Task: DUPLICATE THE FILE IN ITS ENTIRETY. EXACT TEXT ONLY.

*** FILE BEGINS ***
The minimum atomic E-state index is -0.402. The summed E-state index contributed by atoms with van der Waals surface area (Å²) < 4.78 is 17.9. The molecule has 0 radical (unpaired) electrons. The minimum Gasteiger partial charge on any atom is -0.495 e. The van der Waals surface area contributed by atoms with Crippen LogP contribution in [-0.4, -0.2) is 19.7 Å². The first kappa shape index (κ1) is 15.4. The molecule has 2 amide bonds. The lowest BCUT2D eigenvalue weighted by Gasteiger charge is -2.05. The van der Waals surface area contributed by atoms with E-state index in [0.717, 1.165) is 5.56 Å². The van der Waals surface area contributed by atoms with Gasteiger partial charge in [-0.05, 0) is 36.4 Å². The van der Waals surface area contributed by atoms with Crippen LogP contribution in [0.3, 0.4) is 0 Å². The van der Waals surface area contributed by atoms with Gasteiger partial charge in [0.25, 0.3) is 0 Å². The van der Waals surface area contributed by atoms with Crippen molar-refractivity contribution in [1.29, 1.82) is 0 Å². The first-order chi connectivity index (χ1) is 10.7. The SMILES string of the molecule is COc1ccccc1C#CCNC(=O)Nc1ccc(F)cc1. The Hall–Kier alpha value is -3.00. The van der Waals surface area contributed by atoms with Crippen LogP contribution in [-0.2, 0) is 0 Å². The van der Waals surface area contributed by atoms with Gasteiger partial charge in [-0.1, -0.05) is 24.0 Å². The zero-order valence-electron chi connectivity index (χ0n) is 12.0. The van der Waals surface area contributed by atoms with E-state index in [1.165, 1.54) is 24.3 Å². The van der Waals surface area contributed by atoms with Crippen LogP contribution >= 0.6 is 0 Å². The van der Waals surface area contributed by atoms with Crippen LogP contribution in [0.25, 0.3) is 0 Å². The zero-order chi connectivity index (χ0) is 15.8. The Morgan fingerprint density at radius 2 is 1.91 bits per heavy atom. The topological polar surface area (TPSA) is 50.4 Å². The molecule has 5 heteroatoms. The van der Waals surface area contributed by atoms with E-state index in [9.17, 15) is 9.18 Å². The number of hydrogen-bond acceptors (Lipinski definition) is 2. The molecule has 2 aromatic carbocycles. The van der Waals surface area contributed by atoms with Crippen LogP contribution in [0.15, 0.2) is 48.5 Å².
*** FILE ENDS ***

The minimum atomic E-state index is -0.402. The summed E-state index contributed by atoms with van der Waals surface area (Å²) < 4.78 is 17.9. The molecule has 0 radical (unpaired) electrons. The minimum Gasteiger partial charge on any atom is -0.495 e. The van der Waals surface area contributed by atoms with Crippen LogP contribution in [-0.4, -0.2) is 19.7 Å². The first kappa shape index (κ1) is 15.4. The molecule has 2 amide bonds. The lowest BCUT2D eigenvalue weighted by Gasteiger charge is -2.05. The van der Waals surface area contributed by atoms with E-state index in [0.717, 1.165) is 5.56 Å². The van der Waals surface area contributed by atoms with Gasteiger partial charge in [-0.05, 0) is 36.4 Å². The van der Waals surface area contributed by atoms with Crippen LogP contribution in [0.3, 0.4) is 0 Å². The van der Waals surface area contributed by atoms with Gasteiger partial charge in [0.25, 0.3) is 0 Å². The van der Waals surface area contributed by atoms with Crippen molar-refractivity contribution in [1.29, 1.82) is 0 Å². The first-order chi connectivity index (χ1) is 10.7. The SMILES string of the molecule is COc1ccccc1C#CCNC(=O)Nc1ccc(F)cc1. The Hall–Kier alpha value is -3.00. The van der Waals surface area contributed by atoms with Crippen LogP contribution in [-0.2, 0) is 0 Å². The van der Waals surface area contributed by atoms with Gasteiger partial charge in [-0.1, -0.05) is 24.0 Å². The zero-order valence-electron chi connectivity index (χ0n) is 12.0. The van der Waals surface area contributed by atoms with E-state index in [1.165, 1.54) is 24.3 Å². The van der Waals surface area contributed by atoms with Crippen LogP contribution >= 0.6 is 0 Å². The van der Waals surface area contributed by atoms with Crippen LogP contribution in [0.25, 0.3) is 0 Å². The zero-order chi connectivity index (χ0) is 15.8. The Morgan fingerprint density at radius 2 is 1.91 bits per heavy atom. The topological polar surface area (TPSA) is 50.4 Å². The molecule has 5 heteroatoms. The van der Waals surface area contributed by atoms with E-state index in [9.17, 15) is 9.18 Å². The number of hydrogen-bond acceptors (Lipinski definition) is 2. The molecule has 2 aromatic carbocycles. The van der Waals surface area contributed by atoms with Crippen LogP contribution in [0.15, 0.2) is 48.5 Å².